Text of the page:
Concentration meditation is the focusing of the mind upon a single subject. Through this attentiveness, the mind is united with the present moment. The subject that is chosen for attention will differ according to the meditation style, but the objective of sustaining a focus remains the same. The intention is to cultivate an un-distracted and undivided attentiveness. The subject that is chosen serves as a steady anchor, a lifeline amidst the swirls of thoughts, images and sensations. It is a place to continually and gently return to each time you become lost or entangled in the streams of activity that pass through your mind. The sustaining of the focus upon a single object requires both perseverance and patience as you are faced again and again with the habitual wandering of the mind as it departs into past and future. It is not willpower or striving that enables you to penetrate this habit but practice, consistency and the right spirit of dedication and acceptance. Any attempt to resist or push away the thoughts that arise will only increase their intensity. A gentle but consistent returning of the attention to the selected focus is the way to bring the mind to calmness.
Concentration focus subjects:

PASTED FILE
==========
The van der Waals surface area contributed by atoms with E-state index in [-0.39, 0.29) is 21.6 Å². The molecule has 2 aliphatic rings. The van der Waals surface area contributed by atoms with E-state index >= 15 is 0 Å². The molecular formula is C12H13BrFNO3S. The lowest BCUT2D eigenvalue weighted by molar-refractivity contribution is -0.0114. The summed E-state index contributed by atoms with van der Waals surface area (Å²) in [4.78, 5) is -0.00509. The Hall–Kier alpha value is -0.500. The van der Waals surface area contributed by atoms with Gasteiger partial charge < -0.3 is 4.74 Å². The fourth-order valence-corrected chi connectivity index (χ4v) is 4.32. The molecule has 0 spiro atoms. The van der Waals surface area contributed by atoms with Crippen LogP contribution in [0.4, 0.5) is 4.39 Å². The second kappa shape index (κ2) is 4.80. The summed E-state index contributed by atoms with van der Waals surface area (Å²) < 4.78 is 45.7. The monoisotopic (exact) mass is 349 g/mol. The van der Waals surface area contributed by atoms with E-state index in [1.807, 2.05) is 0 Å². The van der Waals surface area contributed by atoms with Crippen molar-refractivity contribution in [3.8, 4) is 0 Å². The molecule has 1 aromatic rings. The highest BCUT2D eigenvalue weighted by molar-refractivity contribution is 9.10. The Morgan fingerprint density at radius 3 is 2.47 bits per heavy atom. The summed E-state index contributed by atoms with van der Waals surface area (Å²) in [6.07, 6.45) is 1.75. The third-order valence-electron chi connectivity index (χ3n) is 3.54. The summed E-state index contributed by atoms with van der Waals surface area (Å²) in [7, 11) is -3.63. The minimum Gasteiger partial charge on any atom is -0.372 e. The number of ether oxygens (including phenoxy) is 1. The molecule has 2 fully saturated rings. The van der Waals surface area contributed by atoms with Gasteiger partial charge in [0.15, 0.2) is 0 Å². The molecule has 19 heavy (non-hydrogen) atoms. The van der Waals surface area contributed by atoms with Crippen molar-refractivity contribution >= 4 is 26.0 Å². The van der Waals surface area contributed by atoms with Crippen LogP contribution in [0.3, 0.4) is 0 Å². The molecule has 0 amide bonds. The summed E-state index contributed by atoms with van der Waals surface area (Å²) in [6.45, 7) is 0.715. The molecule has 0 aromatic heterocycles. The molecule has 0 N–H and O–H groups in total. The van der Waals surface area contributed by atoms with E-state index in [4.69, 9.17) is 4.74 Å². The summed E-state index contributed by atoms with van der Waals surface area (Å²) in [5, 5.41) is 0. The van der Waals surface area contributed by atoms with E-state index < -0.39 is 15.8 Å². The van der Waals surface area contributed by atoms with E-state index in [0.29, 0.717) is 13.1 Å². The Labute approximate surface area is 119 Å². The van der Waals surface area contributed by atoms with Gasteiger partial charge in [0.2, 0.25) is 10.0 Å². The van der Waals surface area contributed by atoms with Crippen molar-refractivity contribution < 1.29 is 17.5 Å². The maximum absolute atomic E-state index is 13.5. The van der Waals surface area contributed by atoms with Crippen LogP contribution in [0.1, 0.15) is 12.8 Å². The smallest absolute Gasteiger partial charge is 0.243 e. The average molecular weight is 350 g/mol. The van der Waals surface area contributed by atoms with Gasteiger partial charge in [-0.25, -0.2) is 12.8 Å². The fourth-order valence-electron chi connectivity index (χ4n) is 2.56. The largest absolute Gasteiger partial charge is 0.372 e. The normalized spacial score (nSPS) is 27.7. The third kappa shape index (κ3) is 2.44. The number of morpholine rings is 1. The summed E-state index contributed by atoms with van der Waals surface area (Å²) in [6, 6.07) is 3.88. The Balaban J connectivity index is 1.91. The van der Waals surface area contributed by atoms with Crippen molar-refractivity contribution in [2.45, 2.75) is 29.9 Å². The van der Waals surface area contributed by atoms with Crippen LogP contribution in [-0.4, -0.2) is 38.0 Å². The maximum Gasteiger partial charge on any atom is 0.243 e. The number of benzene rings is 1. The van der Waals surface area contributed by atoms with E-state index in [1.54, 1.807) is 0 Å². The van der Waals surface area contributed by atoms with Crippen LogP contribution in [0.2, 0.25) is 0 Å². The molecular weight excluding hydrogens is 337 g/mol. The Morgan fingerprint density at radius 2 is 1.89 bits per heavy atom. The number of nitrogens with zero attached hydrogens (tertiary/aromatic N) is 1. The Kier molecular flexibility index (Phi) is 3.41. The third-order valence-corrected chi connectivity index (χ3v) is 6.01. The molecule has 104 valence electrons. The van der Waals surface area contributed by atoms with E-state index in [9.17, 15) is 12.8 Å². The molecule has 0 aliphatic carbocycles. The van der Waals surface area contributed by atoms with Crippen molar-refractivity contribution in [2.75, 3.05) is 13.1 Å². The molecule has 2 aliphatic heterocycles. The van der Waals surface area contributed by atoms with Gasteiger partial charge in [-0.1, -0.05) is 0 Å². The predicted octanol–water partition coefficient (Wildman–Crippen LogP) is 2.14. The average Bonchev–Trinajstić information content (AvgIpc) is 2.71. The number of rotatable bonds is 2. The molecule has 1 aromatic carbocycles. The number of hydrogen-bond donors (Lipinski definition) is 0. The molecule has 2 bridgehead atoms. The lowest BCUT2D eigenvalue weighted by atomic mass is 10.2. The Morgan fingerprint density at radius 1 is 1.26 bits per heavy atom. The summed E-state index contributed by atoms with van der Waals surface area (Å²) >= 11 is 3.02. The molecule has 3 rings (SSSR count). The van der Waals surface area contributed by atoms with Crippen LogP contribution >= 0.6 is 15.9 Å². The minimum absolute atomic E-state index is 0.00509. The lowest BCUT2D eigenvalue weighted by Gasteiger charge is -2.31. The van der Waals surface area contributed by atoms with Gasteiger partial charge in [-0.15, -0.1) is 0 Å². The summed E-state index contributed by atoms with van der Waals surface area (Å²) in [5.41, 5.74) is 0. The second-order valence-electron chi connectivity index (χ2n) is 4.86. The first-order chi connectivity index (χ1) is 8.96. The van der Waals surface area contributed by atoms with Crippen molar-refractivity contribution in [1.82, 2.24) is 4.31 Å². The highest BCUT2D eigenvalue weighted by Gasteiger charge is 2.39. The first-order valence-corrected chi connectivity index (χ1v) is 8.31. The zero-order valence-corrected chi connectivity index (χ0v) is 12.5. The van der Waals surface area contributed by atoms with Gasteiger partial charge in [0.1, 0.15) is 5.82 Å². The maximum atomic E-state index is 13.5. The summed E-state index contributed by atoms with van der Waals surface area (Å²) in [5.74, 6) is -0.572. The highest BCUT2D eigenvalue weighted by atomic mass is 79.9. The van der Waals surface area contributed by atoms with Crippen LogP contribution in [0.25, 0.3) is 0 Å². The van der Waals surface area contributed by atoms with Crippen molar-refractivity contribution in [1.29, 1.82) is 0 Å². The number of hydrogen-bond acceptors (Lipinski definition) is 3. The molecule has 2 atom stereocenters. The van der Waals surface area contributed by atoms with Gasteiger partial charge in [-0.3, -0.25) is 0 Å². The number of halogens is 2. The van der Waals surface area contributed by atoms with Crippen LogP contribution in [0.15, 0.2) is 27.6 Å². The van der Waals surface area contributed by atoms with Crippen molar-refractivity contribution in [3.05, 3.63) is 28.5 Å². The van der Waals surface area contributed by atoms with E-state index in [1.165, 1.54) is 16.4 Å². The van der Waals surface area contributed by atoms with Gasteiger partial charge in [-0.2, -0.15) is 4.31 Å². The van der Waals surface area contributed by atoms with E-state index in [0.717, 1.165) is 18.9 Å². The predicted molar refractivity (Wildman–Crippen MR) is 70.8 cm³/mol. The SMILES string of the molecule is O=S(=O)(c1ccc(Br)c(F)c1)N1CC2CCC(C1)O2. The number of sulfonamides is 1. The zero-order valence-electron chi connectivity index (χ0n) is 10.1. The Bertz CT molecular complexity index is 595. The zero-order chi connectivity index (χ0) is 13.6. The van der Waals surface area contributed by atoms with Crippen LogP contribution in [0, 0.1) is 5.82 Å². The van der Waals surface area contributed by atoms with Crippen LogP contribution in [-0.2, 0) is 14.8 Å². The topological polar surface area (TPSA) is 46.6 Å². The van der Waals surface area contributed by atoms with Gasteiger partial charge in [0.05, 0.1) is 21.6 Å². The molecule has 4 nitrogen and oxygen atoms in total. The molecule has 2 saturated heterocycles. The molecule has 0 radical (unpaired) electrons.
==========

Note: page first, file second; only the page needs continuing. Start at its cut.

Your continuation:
Mantra meditation employs the use of a particular sound, phrase, prayer or affirmation as a point of focus. Traditionally, you can only receive a mantra from a teacher, one who knows you and your particular needs. Transcendental Meditation (TM) espouses the practice of mantra meditation. If you choose to meditate on a sound, you can create your own mantra - silently or audibly repeating the word or phrase that is calming to you, such as "Om", "peace", "love", or "joy". Affirmations also work: "I am relaxed" or "I am calm and alert" are good. Think "I am" as you breathe in and "relaxed" or "calm and alert" as you breathe out. Once you have chosen a mantra, do not change it. You can recite a meaningful prayer, bible scripture or affirmation. Using a tape of chants or listening to a relaxing piece of music are also options.
Imagery or Visualization:
This involves visualizing an object such as a flower, a meadow, the ocean, a clear sky, a calm lake, a blank movie screen, or a chosen deity. Any object can be used; pick an image that gives you a relaxed, quiet feeling. With your eyes closed, visualize that image until you experience a quiet feeling. Then gently let go of the image - let it dissolve - and let the quiet feeling remain as long as you can. Go back to your image as often as you need to in order to remain still. Be careful that you don't get so involved in the image that your mind gets carried away by memories and perceptions associated with that image.